Volume and Intensity

Your training volume and intensity will also impact how much rest you need. Volume refers to the total number of reps and sets you do per muscle group. Intensity is how heavy you are lifting relative to your 1 rep max.

Higher training volumes and heavier loads require longer recovery periods versus lighter, lower volume sessions. Make sure to adjust your rest days based on your programming and whether you are training closer to muscular endurance or maximum strength.

Your Age

Older adults may require slightly more recovery time compared to younger athletes due to physiological differences. However, the basics remain the same at any age – muscles need at least 48 hours to synthesize new proteins and roughly 72 hours to fully recover between strength sessions.

Nutrition and Lifestyle Factors

Proper nutrition can support faster muscle recovery. Make sure you are eating enough protein and calories to fuel muscle growth. Get adequate sleep, as most muscle repair occurs during sleep. Manage your stress levels, as high cortisol can hinder recovery. Stick to smart programming that has built-in recovery days to avoid overtraining.

Recommended Rest Days

Based on the research, here are some general recommendations for rest days between strength training sessions for optimal muscle growth:

  • 48 hours between sessions for the same muscle groups
  • 72 hours for full recovery of trained muscle groups
  • 5-7 days for major muscle groups trained with high volume like legs
  • Adjust volume and intensity if doing total body workouts to allow for adequate recovery

For a typical “bodybuilder” split hitting each muscle group once per week, you would follow something like this:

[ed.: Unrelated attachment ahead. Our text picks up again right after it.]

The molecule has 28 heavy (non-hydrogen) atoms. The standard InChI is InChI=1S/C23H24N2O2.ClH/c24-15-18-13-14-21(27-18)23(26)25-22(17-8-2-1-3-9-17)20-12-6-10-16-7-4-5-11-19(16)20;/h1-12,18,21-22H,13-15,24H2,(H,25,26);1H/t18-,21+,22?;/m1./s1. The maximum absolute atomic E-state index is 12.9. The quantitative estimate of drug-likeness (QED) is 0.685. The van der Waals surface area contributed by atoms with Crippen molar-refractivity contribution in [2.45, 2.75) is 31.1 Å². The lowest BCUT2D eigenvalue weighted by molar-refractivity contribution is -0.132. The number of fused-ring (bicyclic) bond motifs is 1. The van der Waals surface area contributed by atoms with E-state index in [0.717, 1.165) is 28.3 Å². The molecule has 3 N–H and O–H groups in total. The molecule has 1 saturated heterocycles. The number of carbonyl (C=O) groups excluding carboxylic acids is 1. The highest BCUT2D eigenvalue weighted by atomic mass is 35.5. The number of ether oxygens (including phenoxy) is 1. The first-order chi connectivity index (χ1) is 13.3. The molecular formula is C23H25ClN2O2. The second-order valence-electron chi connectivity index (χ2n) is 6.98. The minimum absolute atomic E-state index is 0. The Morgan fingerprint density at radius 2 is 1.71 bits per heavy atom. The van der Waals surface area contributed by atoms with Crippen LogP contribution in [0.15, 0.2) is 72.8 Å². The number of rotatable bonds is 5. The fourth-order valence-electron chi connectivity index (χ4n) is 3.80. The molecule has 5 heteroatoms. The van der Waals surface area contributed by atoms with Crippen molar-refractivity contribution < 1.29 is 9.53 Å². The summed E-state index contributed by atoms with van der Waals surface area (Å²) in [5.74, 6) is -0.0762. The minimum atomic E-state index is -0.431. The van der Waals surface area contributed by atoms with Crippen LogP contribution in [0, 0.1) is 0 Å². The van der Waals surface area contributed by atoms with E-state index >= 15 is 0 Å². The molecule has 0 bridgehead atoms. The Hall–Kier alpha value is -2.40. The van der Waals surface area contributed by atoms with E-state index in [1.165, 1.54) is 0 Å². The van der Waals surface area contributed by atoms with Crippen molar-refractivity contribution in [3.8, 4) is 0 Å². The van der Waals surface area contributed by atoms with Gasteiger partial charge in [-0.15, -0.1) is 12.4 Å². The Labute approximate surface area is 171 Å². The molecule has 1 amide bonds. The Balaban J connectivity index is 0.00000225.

Monday: Chest
Tuesday: Back
Wednesday: Rest
Thursday: Shoulders
Friday: Arms
Saturday: Legs
Sunday: Rest

This allows at least 48 hours between training each muscle group again. Legs get 5 days of rest after the high volume of compound lifts like squats and deadlifts. You can customize your split based on your own recovery capacity and which muscle groups you want to prioritize.

Listen to Your Body

While these rest day recommendations are evidence-based guidelines, always listen to your body and understand your own recovery needs. If you are still very sore or fatigued, take an extra day of rest. Recognize the signs of overtraining and be willing to take a deload week if needed. Get sufficient sleep, nutrition and manage life stresses as well.


To maximize muscle growth from strength training, make sure you are providing your muscles adequate recovery time between sessions. Shoot for at least 48 hours of rest for the same muscle groups to optimize muscle protein synthesis. Allow 72 hours for full recovery of trained muscles. Adjust volume and intensity appropriately to prevent overtraining. Follow a smart training split that spaces workouts by muscle groups across the week. Rest days are just as crucial as training days when building muscle, so use recovery time productively.